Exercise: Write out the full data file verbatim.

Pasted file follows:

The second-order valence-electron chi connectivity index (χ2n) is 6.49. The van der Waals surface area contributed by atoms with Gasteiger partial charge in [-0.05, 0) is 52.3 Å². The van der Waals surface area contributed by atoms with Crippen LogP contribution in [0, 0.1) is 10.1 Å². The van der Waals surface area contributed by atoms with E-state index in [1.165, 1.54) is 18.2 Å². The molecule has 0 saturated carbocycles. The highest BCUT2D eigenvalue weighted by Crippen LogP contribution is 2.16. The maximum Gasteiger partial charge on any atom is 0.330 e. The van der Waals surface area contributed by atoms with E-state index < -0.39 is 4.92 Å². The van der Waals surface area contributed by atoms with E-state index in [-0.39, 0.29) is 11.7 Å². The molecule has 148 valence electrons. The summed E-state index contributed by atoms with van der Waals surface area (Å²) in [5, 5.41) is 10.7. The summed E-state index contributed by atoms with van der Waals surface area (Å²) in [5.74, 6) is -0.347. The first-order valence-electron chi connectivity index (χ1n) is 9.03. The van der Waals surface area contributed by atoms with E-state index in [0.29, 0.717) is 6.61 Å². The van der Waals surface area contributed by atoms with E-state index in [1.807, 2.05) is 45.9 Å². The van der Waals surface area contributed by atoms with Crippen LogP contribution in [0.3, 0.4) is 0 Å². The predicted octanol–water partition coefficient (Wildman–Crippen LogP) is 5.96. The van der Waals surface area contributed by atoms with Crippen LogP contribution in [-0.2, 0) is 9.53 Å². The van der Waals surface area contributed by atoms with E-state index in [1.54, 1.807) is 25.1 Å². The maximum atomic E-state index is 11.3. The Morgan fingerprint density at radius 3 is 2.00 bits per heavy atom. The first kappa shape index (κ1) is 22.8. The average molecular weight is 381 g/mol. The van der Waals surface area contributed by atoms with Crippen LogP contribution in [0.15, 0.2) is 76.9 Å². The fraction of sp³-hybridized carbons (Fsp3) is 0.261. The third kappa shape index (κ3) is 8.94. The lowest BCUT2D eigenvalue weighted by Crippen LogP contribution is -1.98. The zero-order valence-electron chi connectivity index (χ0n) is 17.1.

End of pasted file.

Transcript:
The second-order valence-electron chi connectivity index (χ2n) is 6.49. The van der Waals surface area contributed by atoms with Gasteiger partial charge in [-0.05, 0) is 52.3 Å². The van der Waals surface area contributed by atoms with Crippen LogP contribution in [0, 0.1) is 10.1 Å². The van der Waals surface area contributed by atoms with E-state index in [1.165, 1.54) is 18.2 Å². The molecule has 0 saturated carbocycles. The highest BCUT2D eigenvalue weighted by Crippen LogP contribution is 2.16. The maximum Gasteiger partial charge on any atom is 0.330 e. The van der Waals surface area contributed by atoms with E-state index < -0.39 is 4.92 Å². The van der Waals surface area contributed by atoms with E-state index in [-0.39, 0.29) is 11.7 Å². The molecule has 148 valence electrons. The summed E-state index contributed by atoms with van der Waals surface area (Å²) in [5, 5.41) is 10.7. The summed E-state index contributed by atoms with van der Waals surface area (Å²) in [5.74, 6) is -0.347. The first-order valence-electron chi connectivity index (χ1n) is 9.03. The van der Waals surface area contributed by atoms with E-state index in [0.29, 0.717) is 6.61 Å². The van der Waals surface area contributed by atoms with E-state index in [1.807, 2.05) is 45.9 Å². The van der Waals surface area contributed by atoms with Crippen LogP contribution in [0.3, 0.4) is 0 Å². The predicted octanol–water partition coefficient (Wildman–Crippen LogP) is 5.96. The van der Waals surface area contributed by atoms with Crippen LogP contribution in [-0.2, 0) is 9.53 Å². The van der Waals surface area contributed by atoms with E-state index in [1.54, 1.807) is 25.1 Å². The maximum atomic E-state index is 11.3. The Morgan fingerprint density at radius 3 is 2.00 bits per heavy atom. The first kappa shape index (κ1) is 22.8. The average molecular weight is 381 g/mol. The van der Waals surface area contributed by atoms with Crippen LogP contribution in [0.15, 0.2) is 76.9 Å². The fraction of sp³-hybridized carbons (Fsp3) is 0.261. The third kappa shape index (κ3) is 8.94. The lowest BCUT2D eigenvalue weighted by Crippen LogP contribution is -1.98. The zero-order valence-electron chi connectivity index (χ0n) is 17.1.